from Deanna Travis
Publisher & Owner
Since I recently wrote about survival in the Sonoran Desert, it's only fair and fitting to title this one Oasis. We spent most of the day today, Thursday the 17th of November, in mild 70 degree weather at the Reid Park Zoo in metropolitan Tucson.
The Zoo, founded in 1965 with a collection of birds, prairie dogs, farm animals, and a few squirrel monkeys, has expanded to a 17-acre campus that houses hundreds of animals in naturalistic exhibits and annually hosts nearly 500,000 visitors.
We had driven past the zoo several times and today my husband Trav surprised me by taking me to see the zoo – and especially to see the giraffes. I had mentioned I had never seen one 'for real' but like most folks certainly had seen them on television or films. At the zoo today for a small donation of two bucks you received a couple (2) carrots and you could feed them to the giraffes. I only had two carrots and there were three giraffes, but there were other folks standing in line to feed them as well. The zoo staff gals asked that we please not try to touch them however as they just don't like being touched. I didn't, but the pull to do it anyway was very strong. You just want to know what they feel like.
I have to admit I fought back tears (I'm sure everyone would have thought the old woman was nuts) but these magnificent animals are just so incredibly awkward and beautiful at the same time and they have very long blue tongues! They love the carrots (I'm told they also like a special biscuit the zoo bakes for them.) These are Reticulated Giraffes from Africa and like all the other animals we saw at the Reid Park Zoo are in wonderful shape, obviously very well cared for.
There is a local fight going on regarding a new African Habitat which is expected to be open soon after the first of the year. The problem is the zoo now has two elephants, both female, one being an Asian, the other an African. Some zoo organization which advises zoos on various subjects has "suggested" it is improper to house elephants of different species together. These have been together for 30 years. What harm I ask? Perhaps as they increase their herd in the new area which is being built now that could be a factor, but since they aren't going to mate and have been companions for their whole lives what is to be accomplished? I really hope they are not separated.
There were other animals and birds I had not seen, especially a flock of Flamingos. I had seen them from a distance in Florida but here was perhaps thirty within touching range. Very neat!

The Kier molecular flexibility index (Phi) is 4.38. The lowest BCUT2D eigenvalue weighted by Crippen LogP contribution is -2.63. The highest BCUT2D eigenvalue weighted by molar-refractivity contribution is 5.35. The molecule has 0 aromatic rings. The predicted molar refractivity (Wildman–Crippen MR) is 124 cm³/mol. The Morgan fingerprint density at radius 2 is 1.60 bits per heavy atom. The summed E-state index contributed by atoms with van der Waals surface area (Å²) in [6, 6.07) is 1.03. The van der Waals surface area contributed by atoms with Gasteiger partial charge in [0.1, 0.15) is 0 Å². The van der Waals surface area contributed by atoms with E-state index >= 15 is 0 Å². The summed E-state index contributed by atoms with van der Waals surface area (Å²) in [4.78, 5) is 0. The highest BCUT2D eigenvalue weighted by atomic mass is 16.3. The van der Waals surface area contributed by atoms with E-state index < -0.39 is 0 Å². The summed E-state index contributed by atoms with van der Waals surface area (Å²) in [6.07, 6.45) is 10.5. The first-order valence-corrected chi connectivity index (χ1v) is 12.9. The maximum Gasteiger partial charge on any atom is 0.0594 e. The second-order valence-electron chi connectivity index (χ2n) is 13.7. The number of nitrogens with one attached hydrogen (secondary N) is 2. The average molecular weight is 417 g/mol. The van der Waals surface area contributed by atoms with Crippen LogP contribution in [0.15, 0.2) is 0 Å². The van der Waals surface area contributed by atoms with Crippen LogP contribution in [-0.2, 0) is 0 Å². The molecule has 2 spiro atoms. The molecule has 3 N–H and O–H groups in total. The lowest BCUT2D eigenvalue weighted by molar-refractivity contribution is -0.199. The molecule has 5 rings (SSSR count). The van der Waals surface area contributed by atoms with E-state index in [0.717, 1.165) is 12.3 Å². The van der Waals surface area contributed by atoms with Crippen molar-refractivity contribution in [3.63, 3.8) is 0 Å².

There are two aviaries as well and that was just terrific fun. I told Trav I had laughed at the Roseate Spoonbills in the Bahamas. As fishermen we are quite used to seeing Great Blue Herons with their slow, very sneaky hunting methods, but the spoonbills are like clowns! They stomp their feet and sort of stagger along in the water. Trav explained they sweep the partly-opened bill from side to side so we really need to have stuff moving so they can wave their bills back and forth across the bottom to catch whatever is there to eat. When any small aquatic creature touches the inside of the slightly opened beak it snaps shut. Funny to watch for sure, and interesting to see them roosting in the trees in one of the aviaries.
There were a couple of outstanding things, which considering the size and range of critters and birds at the zoo is a bit of a comment of the wonderful job they have done. Watching the Anteater swing his nose as he walked past us, Trav looked at the hair on his legs and tail and said, "fly tiers would have fun with that." They walk on their knuckles with their huge claws folded underneath their feet.
Back to the outstanding, there are two black phase Jaguars. They are much larger than I had imagined, and when the sunlight hit them you could see their spots. One climbing around in the rocks and the other lounging in a tree, seeming to be happy, well fed in very nice displays.
The other biggie was a very large Mayan Tiger. Wow. He looked very much like a Siberian but overall chunkier and just more massive (if any tiger is more massive than another). We were standing in a small cave with a plate glass window, floor to ceiling, separating us. He looked right at me (I was staring at him) came up to the glass, sniffed me –there is an airspace alongside the glass – and then made a huffing sound a couple of times. Pretty exciting stuff.
My late husband JC said I was very child-like in some respects - no, not childish.
I really am blessed to be able to see, appreciate and enjoy so many things in nature especially with the honest curiosity and joy of a child. I do think it is a blessing, I'm afraid we lose so much of that as we get older. That somehow it isn't cool to go nuts over anything we see or to feel that sense of love and joy we were graced with as children.
When is the last time you had that? I do hope you are able to capture some of it again. It sure is a terrific way to live. ~ LadyFisher